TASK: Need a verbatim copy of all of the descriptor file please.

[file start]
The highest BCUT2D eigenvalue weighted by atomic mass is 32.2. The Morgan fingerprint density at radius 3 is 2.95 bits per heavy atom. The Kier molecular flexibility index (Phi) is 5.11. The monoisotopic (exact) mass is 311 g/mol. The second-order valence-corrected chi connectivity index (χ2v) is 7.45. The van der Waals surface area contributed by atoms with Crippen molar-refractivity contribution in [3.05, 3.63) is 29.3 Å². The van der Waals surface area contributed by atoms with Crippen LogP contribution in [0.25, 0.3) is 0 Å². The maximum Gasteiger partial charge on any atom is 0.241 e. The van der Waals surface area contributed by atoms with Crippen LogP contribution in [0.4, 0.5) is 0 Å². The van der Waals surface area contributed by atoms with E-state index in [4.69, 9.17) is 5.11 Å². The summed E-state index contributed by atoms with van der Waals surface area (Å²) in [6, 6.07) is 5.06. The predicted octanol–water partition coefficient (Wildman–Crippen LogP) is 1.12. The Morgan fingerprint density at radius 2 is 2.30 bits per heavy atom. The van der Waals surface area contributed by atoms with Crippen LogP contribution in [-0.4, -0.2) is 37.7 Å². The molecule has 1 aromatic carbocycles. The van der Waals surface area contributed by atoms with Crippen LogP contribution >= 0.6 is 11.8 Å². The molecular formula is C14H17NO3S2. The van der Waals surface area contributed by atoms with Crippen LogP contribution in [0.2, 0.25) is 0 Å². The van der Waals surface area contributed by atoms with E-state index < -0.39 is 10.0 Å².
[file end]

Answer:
The highest BCUT2D eigenvalue weighted by atomic mass is 32.2. The Morgan fingerprint density at radius 3 is 2.95 bits per heavy atom. The Kier molecular flexibility index (Phi) is 5.11. The monoisotopic (exact) mass is 311 g/mol. The second-order valence-corrected chi connectivity index (χ2v) is 7.45. The van der Waals surface area contributed by atoms with Crippen molar-refractivity contribution in [3.05, 3.63) is 29.3 Å². The van der Waals surface area contributed by atoms with Crippen LogP contribution in [0.25, 0.3) is 0 Å². The maximum Gasteiger partial charge on any atom is 0.241 e. The van der Waals surface area contributed by atoms with Crippen LogP contribution in [0.4, 0.5) is 0 Å². The van der Waals surface area contributed by atoms with E-state index in [4.69, 9.17) is 5.11 Å². The summed E-state index contributed by atoms with van der Waals surface area (Å²) in [6, 6.07) is 5.06. The predicted octanol–water partition coefficient (Wildman–Crippen LogP) is 1.12. The Morgan fingerprint density at radius 2 is 2.30 bits per heavy atom. The van der Waals surface area contributed by atoms with Crippen LogP contribution in [-0.4, -0.2) is 37.7 Å². The molecule has 1 aromatic carbocycles. The van der Waals surface area contributed by atoms with Crippen LogP contribution >= 0.6 is 11.8 Å². The molecular formula is C14H17NO3S2. The van der Waals surface area contributed by atoms with Crippen LogP contribution in [0.2, 0.25) is 0 Å². The van der Waals surface area contributed by atoms with E-state index < -0.39 is 10.0 Å².